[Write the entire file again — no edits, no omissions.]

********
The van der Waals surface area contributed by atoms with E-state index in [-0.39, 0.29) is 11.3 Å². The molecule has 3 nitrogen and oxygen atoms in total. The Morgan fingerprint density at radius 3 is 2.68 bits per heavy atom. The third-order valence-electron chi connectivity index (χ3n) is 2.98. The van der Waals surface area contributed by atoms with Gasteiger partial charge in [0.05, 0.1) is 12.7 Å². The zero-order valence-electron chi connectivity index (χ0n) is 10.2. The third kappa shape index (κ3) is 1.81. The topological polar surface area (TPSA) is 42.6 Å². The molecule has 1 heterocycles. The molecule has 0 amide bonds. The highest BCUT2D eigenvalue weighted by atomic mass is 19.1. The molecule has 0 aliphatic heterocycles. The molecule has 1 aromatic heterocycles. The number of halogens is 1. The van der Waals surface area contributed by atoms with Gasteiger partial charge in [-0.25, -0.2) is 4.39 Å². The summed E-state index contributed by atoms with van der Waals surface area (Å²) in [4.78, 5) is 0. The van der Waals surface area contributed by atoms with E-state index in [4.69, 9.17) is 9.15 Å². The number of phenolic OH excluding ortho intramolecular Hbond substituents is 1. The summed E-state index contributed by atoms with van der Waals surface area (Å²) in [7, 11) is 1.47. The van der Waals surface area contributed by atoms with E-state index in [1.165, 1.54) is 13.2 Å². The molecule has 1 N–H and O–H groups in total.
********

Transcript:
The van der Waals surface area contributed by atoms with E-state index in [-0.39, 0.29) is 11.3 Å². The molecule has 3 nitrogen and oxygen atoms in total. The Morgan fingerprint density at radius 3 is 2.68 bits per heavy atom. The third-order valence-electron chi connectivity index (χ3n) is 2.98. The van der Waals surface area contributed by atoms with Gasteiger partial charge in [0.05, 0.1) is 12.7 Å². The zero-order valence-electron chi connectivity index (χ0n) is 10.2. The third kappa shape index (κ3) is 1.81. The topological polar surface area (TPSA) is 42.6 Å². The molecule has 1 heterocycles. The molecule has 0 amide bonds. The highest BCUT2D eigenvalue weighted by atomic mass is 19.1. The molecule has 0 aliphatic heterocycles. The molecule has 1 aromatic heterocycles. The number of halogens is 1. The van der Waals surface area contributed by atoms with Gasteiger partial charge in [-0.25, -0.2) is 4.39 Å². The summed E-state index contributed by atoms with van der Waals surface area (Å²) in [4.78, 5) is 0. The van der Waals surface area contributed by atoms with E-state index in [4.69, 9.17) is 9.15 Å². The number of phenolic OH excluding ortho intramolecular Hbond substituents is 1. The summed E-state index contributed by atoms with van der Waals surface area (Å²) in [7, 11) is 1.47. The van der Waals surface area contributed by atoms with E-state index in [1.165, 1.54) is 13.2 Å². The molecule has 1 N–H and O–H groups in total.